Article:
I started treating people with TMS for depression in 2015, using the first iteration of the BrainsWay H1 coil. It was rewarding to see people improve, without experiencing the common adverse side effects that people often get from taking daily antidepressant medications.

However, conventional, once-daily TMS still has a frustratingly slow onset of action. Most people notice subtle changes after 2-4 weeks of daily treatment, but the full benefit is not usually achieved until someone has completed 6 weeks of treatment; frequently, people notice no improvement after the initial 4 weeks of daily treatment. 72.7% of “acute phase non-responders" (people who show no benefit after the initial 4 weeks of daily treatment) go on to show a significant response during the twice weekly continuation phase.

The standard depression protocol with the H1 coil is once-daily TMS (5 days a week) for four weeks, followed by twice weekly TMS for twelve weeks, for 44 treatments. Waiting for four months for depression to fully remit is too long! There has been a recent shift in psychiatry to regard major depression as a “brain emergency,” that necessitates effective, rapid-acting treatments.  

More recently, a new pattern of stimulation, referred to as intermittent theta burst stimulation (iTBS) has been studied in treatment-resistant depression. This pattern of stimulation is much more efficient than conventional TMS; studies have shown that approximately 3 minutes of iTBS, which delivers 600 pulses, is equivalent to 37.5 minutes of traditional TMS, which delivers 3000 pulses.

The FDA has cleared 3 minutes of once daily iTBS for the treatment of depression.

The pattern of pulses in iTBS more closely resembles neuronal firing patterns, or how our brain cells “talk” to each other.  iTBS is a type of “patterned stimulus” and consists of a frequency within a frequency.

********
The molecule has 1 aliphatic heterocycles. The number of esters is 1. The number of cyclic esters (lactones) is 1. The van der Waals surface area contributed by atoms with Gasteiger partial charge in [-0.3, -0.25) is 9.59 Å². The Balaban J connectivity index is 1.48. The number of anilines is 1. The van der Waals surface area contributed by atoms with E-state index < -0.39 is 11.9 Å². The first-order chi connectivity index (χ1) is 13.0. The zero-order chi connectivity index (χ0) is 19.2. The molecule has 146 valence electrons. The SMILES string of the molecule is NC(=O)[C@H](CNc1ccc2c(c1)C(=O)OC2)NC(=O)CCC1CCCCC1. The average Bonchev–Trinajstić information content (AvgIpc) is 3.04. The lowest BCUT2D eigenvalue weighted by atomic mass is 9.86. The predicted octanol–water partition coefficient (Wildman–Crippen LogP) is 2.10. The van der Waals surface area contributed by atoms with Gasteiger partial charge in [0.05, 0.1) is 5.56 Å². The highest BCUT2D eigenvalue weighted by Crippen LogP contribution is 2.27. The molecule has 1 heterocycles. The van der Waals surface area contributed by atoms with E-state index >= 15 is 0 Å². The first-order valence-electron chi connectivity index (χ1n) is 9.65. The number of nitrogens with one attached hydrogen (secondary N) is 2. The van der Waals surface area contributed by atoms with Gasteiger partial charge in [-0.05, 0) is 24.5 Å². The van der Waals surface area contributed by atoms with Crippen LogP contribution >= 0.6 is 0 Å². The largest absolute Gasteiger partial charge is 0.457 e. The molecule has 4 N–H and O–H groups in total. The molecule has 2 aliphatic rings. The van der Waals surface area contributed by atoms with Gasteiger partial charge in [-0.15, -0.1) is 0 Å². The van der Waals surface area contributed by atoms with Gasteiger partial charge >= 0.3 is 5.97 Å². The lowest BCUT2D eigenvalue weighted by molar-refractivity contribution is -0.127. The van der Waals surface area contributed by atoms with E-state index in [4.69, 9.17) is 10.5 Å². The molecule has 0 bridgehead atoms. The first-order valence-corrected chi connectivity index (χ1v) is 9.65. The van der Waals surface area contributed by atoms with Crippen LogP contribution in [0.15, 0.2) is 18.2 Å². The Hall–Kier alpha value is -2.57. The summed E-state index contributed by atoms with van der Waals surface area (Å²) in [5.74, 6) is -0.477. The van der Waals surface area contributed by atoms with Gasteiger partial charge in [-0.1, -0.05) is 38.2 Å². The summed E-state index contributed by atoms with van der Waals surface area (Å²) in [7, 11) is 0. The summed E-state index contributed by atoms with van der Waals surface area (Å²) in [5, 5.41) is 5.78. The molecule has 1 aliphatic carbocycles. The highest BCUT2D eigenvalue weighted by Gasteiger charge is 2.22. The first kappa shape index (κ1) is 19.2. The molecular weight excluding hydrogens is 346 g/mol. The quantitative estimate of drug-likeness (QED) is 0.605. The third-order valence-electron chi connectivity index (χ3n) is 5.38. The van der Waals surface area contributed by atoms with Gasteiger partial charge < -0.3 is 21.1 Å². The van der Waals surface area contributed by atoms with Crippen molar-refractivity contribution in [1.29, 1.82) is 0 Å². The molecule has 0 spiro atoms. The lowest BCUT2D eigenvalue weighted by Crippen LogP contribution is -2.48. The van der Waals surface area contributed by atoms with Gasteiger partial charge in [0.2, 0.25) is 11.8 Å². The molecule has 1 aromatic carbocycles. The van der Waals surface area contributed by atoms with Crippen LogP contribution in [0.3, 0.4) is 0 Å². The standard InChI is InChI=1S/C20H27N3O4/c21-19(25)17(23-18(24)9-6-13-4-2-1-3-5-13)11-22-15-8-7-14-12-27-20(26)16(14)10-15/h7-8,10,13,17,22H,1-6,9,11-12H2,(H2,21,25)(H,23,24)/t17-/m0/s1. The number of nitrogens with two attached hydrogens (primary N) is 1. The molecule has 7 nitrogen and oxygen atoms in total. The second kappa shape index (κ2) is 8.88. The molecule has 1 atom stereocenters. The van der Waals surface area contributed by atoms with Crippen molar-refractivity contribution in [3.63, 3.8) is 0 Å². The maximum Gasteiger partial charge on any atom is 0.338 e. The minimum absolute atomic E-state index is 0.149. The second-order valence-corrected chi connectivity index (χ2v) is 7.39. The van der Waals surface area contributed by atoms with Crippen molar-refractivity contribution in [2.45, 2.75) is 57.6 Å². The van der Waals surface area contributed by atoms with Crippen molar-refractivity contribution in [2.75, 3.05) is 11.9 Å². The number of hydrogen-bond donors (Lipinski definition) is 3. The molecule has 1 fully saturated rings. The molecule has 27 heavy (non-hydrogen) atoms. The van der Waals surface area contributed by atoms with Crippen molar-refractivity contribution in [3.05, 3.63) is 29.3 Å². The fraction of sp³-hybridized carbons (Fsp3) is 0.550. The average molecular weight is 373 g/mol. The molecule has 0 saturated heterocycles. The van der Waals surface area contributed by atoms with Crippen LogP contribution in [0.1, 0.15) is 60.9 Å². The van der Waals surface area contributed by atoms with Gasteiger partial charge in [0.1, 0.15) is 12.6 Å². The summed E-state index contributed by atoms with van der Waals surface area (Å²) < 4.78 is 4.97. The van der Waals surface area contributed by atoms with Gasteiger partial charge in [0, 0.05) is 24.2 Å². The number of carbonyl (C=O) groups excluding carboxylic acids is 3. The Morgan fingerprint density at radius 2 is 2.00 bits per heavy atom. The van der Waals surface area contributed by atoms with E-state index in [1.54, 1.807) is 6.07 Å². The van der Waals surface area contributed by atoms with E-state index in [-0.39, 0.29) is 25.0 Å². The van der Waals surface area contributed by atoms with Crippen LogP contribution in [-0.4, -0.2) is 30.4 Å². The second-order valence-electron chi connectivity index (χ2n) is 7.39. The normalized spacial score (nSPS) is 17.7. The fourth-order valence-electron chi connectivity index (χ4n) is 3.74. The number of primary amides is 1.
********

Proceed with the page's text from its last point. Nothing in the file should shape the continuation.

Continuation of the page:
Specifically, iTBS delivers triplets, or “bursts” of three pulses delivered at 50Hz. These bursts are repeated at a frequency of 5Hz for approximately two seconds; the time that the coil is pulsing is referred to as “a train.”  

The trains of stimulation are separated by a period when the coil is not pulsing, which allows for the underlying neurons to repolarize. This is referred to as “intermittent” theta burst stimulation because of the intertrain interval.

Continuous theta burst stimulation (cTBS) is also used, and consists of triplets (bursts) at 50Hz repeated at 5Hz, without any intertrain interval. cTBS is inhibitory to underlying neurons. cTBS stimulation is currently under investigation, but there are no current FDA-cleared TMS protocols that use cTBS. 

With iTBS, the “intertrain interval” is 8 seconds. The following image shows the pulse patterns of conventional (10Hz) TMS compared to iTBS at 50Hz/5Hz:

Building upon the efficiency of iTBS, “accelerated” TMS protocols have been developed typically administering 9 minutes and 42s (1800 pulses) of iTBS multiple times per day. Research has shown that these stimulations are most effective if the sessions of 1800 pulses of iTBS are separated by an intersession interval of 45-90 minutes. 

Most accelerated iTBS protocols therefore administer 9 minutes of iTBS, followed by a 50-minute rest, and this is repeated hourly up to 10 times in one day, for 5 or more consecutive days.   

These accelerated protocols provide more rapid relief from depression. Although very promising and exciting, in that they can provide very rapid relief from depression, accelerated TMS protocols are not yet covered by insurance.